Une combinaison de Conseils et d’operations militaires de toutes ces puissances, a qui la Grand Bretagne, dans le delire de son ambition, a declaré la guerre, parait devoir être le moyen le plus facile et le plus certain de prevenir l’effusion inutile du sang humain; qui n’est cepedant, ni plus sacré, ni plus precieux, aux yeux des Americains qu’á ceux de vos Hautes Puissances, et des autres etats de L’Europe: le seul moyen, d’accelerer la conclusion de cette guerre, pour le bonheur du Genre humain; le seul moyen qui puisse procurer bientôt une paix sure, solide et honorable: á chacune des Puissances belligerentes. Mais, si leurs Hautes Puissances pensent, d’une autre maniere, elles sont les juges supremes du systeme politique de cette nation. Leur choix est dans leurs mains; et L’Amerique toujours sure, de L’Assistanceé, de son auguste et glorieux Alli peut soutenir la guerre, pour L’avenir, telle epoque de tems que ce soit, avec aussi peu d’inconveniens, q’aucune des autres Puissances belligerentes.

En outre, á cette occasion, je prends la Liberté de repeter la requisition du neuf Janvier, pour une reponse cathégorique á la demande d’ une audience de leurs Hautes Puissances du quatre May passé; parceque, soit que leurs Hautes Puissances jugent á propos, ou non, d’entrer dans l’alliance proposée, triple ou même quadruple; soit qu’elles jugent convenable, ou non, d’acceder au traité d’Amitié et de commerce proposé par les etats unis, il pararait indispensablement necessaire, que leurs Hautes Puissances declarent, si elles regardent les etats unis pour un etat independant ou non; si elles considerent les habitans des dits etats pour amis ou pour ennemis, afin que les Vaisseaux de Guerre, les Armateurs, et les Navires marchands de chaque nation, sachent sur quoi se régler relativement aux Prises et aux Represailles en mer.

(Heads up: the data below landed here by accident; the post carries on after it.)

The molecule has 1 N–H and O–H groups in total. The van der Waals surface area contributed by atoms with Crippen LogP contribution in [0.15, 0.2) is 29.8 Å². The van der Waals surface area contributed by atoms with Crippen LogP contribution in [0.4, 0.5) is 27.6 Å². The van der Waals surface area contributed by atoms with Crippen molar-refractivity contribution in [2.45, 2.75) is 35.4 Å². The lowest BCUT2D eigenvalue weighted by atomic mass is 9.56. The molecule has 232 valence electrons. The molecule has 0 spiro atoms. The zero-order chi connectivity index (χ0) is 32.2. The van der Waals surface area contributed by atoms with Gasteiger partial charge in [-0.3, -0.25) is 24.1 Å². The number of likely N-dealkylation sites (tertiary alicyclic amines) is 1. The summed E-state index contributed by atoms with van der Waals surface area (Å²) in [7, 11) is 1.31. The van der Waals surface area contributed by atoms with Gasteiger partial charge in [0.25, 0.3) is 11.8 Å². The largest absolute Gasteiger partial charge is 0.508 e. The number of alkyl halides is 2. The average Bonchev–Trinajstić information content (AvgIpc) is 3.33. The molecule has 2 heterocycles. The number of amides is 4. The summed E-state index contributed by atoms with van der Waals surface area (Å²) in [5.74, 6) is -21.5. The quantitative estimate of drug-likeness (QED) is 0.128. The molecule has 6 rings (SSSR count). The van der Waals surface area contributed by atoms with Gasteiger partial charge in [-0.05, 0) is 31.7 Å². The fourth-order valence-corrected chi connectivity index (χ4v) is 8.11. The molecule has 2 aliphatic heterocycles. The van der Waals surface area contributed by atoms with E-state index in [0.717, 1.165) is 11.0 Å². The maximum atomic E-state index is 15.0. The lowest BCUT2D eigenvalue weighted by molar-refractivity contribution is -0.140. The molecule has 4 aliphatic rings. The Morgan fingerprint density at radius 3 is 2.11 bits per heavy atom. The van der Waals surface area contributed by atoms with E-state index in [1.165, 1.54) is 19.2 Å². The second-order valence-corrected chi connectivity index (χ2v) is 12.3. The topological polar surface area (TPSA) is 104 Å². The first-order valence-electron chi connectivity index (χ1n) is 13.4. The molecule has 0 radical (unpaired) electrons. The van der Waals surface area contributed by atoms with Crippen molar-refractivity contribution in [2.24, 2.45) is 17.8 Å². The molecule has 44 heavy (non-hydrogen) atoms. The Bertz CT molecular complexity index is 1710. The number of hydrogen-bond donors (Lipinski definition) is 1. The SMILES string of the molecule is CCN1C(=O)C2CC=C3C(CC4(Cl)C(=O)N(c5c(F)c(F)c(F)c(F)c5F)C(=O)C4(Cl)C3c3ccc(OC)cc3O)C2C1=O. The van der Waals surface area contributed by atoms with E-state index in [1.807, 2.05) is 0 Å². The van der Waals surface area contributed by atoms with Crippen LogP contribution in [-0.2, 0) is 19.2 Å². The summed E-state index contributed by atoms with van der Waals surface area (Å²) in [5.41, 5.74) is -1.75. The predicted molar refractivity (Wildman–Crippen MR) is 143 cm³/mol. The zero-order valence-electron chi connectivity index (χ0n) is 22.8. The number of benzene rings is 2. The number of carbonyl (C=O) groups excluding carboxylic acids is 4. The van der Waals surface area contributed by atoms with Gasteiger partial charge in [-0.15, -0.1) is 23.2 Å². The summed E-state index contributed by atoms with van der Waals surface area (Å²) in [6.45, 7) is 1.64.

Amsterdam. March 2, 1782—wrote to Mr. Dumas: “I have received yours of the 25th ult. that of 26th; and this moment that of 1st March.